Monday, October 23rd 2017

Destination, Santiago de Compostela

The end of a Spanish pilgrimage

We arrived home last night  in the middle of the night, about 3:30 AM after a long, long wait in JFK. This morning we are basking in the luxury of simple things: our privacy, plenty of hot water, our garden, our stereo, and yeah gads, so many choices of things to wear. (Three shirts and two pair of slacks saw me through 30 days). I carried prayer intentions for many of you and in Santiago, actually placed them on the thirteenth-century statue of St. James on the high alter in the Cathedral. I also placed “stones” for your intentions at crosses and other places along the way.

As we walked the Camino, I kept wondering how I could ever capture or explain the experience. In the long hours of the journey home, I tried to put a few thoughts into words, knowing they would be inadequate, but at least giving you a glimpse of what it meant to us.

–First and foremost, the Camino was a great expression of love, charity. We were continually touched by kindnesses, great and small shown to us by the Spaniards and by the other pilgrims.

–The Camino remains a great expression of faith. The rocks placed by pilgrims along the way, the flowers, the hearts, the crosses gave the journey an other worldly dimension.The way has been made holy by generations of pilgrims. Those walking the Camino are not tourists,but rather seekers. The journey has a higher purpose. More than a journey of self discovery, walking the Camino is going beyond the self.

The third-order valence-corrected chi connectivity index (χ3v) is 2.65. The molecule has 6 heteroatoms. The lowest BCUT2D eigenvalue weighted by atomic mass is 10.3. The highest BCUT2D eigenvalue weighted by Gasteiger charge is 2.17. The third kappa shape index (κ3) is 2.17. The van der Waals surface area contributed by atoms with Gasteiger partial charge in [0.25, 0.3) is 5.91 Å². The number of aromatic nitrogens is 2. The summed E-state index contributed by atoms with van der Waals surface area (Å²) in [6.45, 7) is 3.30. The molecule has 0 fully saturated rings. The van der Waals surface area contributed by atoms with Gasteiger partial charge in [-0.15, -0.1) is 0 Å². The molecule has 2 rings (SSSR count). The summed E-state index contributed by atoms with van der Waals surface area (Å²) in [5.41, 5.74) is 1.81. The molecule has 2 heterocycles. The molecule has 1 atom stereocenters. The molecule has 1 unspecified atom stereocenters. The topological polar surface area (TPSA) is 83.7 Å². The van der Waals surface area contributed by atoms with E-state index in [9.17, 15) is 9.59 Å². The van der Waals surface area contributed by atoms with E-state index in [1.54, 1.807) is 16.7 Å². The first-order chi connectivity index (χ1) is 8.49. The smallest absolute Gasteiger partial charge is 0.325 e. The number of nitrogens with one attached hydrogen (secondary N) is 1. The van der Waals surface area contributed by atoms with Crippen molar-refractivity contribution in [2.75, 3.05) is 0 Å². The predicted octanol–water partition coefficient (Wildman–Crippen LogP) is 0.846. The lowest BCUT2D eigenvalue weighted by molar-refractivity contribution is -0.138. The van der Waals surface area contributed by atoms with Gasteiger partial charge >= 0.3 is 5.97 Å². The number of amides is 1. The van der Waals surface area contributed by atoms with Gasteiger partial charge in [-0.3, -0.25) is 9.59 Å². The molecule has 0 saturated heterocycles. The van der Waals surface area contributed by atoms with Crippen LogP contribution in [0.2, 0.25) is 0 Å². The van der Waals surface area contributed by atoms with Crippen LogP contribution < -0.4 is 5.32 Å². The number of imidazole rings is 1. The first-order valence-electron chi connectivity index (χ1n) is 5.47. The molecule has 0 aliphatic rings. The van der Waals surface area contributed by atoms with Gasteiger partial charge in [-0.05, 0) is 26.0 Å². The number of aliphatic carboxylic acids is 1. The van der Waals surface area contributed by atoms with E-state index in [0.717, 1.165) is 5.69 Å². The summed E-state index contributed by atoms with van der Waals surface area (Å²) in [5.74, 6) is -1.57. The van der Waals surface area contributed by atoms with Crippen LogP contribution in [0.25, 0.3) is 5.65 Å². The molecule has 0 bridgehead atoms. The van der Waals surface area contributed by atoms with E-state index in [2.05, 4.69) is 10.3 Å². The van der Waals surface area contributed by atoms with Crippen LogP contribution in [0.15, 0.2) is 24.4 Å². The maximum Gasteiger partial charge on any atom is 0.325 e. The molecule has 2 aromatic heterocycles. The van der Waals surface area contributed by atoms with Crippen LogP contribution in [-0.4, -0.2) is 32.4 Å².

–Part of walking the Camino is the breathtaking beauty of the landscape: mountains, flowers, vineyards, farms, ancient churches, ruins, more flowers, flowers everywhere.

–Then too, there is the physical and mental challenge of the journey. Everyone struggles, suffers, limps,enduring wind, rain, mud, blisters, cold, heat. We shared a sense of community of purpose with the other struggling pilgrims from all over the world, even when we could only communicate in sign language.

–On the Camino, you leave behind most of the baggage of your life: your wardrobe, jewelry, makeup, computers, phones, financial status, career. You have walked all day on the Camino. Your feet are sore, your hair is a mess, your shoes and slacks, mud stained. You are exhausted. Yet somehow you have made it through another day.

–Overall, the pilgrimage leaves one with hope. The way was filled with so much love, so many prayers, so much spiritual and physical energy, how can this ever be destroyed? By walking the Camino we joined hands and hearts with all those pilgrims who have gone before us since the 9th Century and all those that will follow us. We have become part of a great stream of believers in life.

Phyllis the Pilgrim

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